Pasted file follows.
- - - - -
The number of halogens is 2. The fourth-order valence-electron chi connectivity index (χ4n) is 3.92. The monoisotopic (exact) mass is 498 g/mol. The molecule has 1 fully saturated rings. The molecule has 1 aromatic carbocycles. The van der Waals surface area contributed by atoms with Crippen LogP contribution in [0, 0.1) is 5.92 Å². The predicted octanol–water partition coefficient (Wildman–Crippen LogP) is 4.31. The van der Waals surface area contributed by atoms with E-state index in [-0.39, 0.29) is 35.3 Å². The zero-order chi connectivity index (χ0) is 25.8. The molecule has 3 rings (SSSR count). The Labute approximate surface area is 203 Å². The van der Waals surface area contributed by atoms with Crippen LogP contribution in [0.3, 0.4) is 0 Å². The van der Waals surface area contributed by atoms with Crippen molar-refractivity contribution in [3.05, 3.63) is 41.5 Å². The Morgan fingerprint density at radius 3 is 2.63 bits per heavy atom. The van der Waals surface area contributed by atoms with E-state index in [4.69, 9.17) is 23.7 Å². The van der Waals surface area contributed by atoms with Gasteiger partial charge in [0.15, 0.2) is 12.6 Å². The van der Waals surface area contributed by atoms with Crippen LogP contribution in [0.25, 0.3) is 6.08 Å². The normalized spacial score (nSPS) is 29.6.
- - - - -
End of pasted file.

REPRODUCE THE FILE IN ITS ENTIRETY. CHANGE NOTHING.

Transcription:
The number of halogens is 2. The fourth-order valence-electron chi connectivity index (χ4n) is 3.92. The monoisotopic (exact) mass is 498 g/mol. The molecule has 1 fully saturated rings. The molecule has 1 aromatic carbocycles. The van der Waals surface area contributed by atoms with Crippen LogP contribution in [0, 0.1) is 5.92 Å². The predicted octanol–water partition coefficient (Wildman–Crippen LogP) is 4.31. The van der Waals surface area contributed by atoms with E-state index in [-0.39, 0.29) is 35.3 Å². The zero-order chi connectivity index (χ0) is 25.8. The molecule has 3 rings (SSSR count). The Labute approximate surface area is 203 Å². The van der Waals surface area contributed by atoms with Crippen LogP contribution in [0.3, 0.4) is 0 Å². The van der Waals surface area contributed by atoms with Crippen molar-refractivity contribution in [3.05, 3.63) is 41.5 Å². The Morgan fingerprint density at radius 3 is 2.63 bits per heavy atom. The van der Waals surface area contributed by atoms with E-state index in [4.69, 9.17) is 23.7 Å². The van der Waals surface area contributed by atoms with Gasteiger partial charge in [0.15, 0.2) is 12.6 Å². The van der Waals surface area contributed by atoms with Crippen LogP contribution in [0.25, 0.3) is 6.08 Å². The normalized spacial score (nSPS) is 29.6.